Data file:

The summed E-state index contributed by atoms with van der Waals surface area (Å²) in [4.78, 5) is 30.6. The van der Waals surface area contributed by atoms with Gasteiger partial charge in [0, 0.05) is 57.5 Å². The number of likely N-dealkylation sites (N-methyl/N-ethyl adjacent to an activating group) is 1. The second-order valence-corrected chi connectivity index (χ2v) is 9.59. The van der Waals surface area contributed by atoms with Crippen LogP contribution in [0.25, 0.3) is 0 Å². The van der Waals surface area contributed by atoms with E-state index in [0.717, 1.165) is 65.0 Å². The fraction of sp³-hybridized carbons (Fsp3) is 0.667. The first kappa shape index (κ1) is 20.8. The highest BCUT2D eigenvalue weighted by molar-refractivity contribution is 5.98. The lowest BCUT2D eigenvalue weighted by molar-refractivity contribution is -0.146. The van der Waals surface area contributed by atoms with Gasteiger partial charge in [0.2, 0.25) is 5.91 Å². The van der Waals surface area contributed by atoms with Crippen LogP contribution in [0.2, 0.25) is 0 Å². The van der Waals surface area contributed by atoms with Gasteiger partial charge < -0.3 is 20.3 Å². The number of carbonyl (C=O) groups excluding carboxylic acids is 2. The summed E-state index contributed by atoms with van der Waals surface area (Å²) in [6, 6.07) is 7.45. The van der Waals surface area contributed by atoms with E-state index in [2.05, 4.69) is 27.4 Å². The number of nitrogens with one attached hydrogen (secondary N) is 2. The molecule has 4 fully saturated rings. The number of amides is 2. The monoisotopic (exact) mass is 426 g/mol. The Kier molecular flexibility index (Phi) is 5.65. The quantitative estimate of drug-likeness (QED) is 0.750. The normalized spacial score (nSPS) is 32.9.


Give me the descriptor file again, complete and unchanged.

The summed E-state index contributed by atoms with van der Waals surface area (Å²) in [4.78, 5) is 30.6. The van der Waals surface area contributed by atoms with Gasteiger partial charge in [0, 0.05) is 57.5 Å². The number of likely N-dealkylation sites (N-methyl/N-ethyl adjacent to an activating group) is 1. The second-order valence-corrected chi connectivity index (χ2v) is 9.59. The van der Waals surface area contributed by atoms with Crippen LogP contribution in [0.25, 0.3) is 0 Å². The van der Waals surface area contributed by atoms with E-state index in [0.717, 1.165) is 65.0 Å². The fraction of sp³-hybridized carbons (Fsp3) is 0.667. The first kappa shape index (κ1) is 20.8. The highest BCUT2D eigenvalue weighted by molar-refractivity contribution is 5.98. The lowest BCUT2D eigenvalue weighted by molar-refractivity contribution is -0.146. The van der Waals surface area contributed by atoms with Gasteiger partial charge in [0.2, 0.25) is 5.91 Å². The van der Waals surface area contributed by atoms with Crippen LogP contribution in [0.2, 0.25) is 0 Å². The van der Waals surface area contributed by atoms with Gasteiger partial charge < -0.3 is 20.3 Å². The number of carbonyl (C=O) groups excluding carboxylic acids is 2. The summed E-state index contributed by atoms with van der Waals surface area (Å²) in [6, 6.07) is 7.45. The van der Waals surface area contributed by atoms with E-state index in [2.05, 4.69) is 27.4 Å². The number of nitrogens with one attached hydrogen (secondary N) is 2. The molecule has 4 fully saturated rings. The number of amides is 2. The monoisotopic (exact) mass is 426 g/mol. The Kier molecular flexibility index (Phi) is 5.65. The quantitative estimate of drug-likeness (QED) is 0.750. The normalized spacial score (nSPS) is 32.9.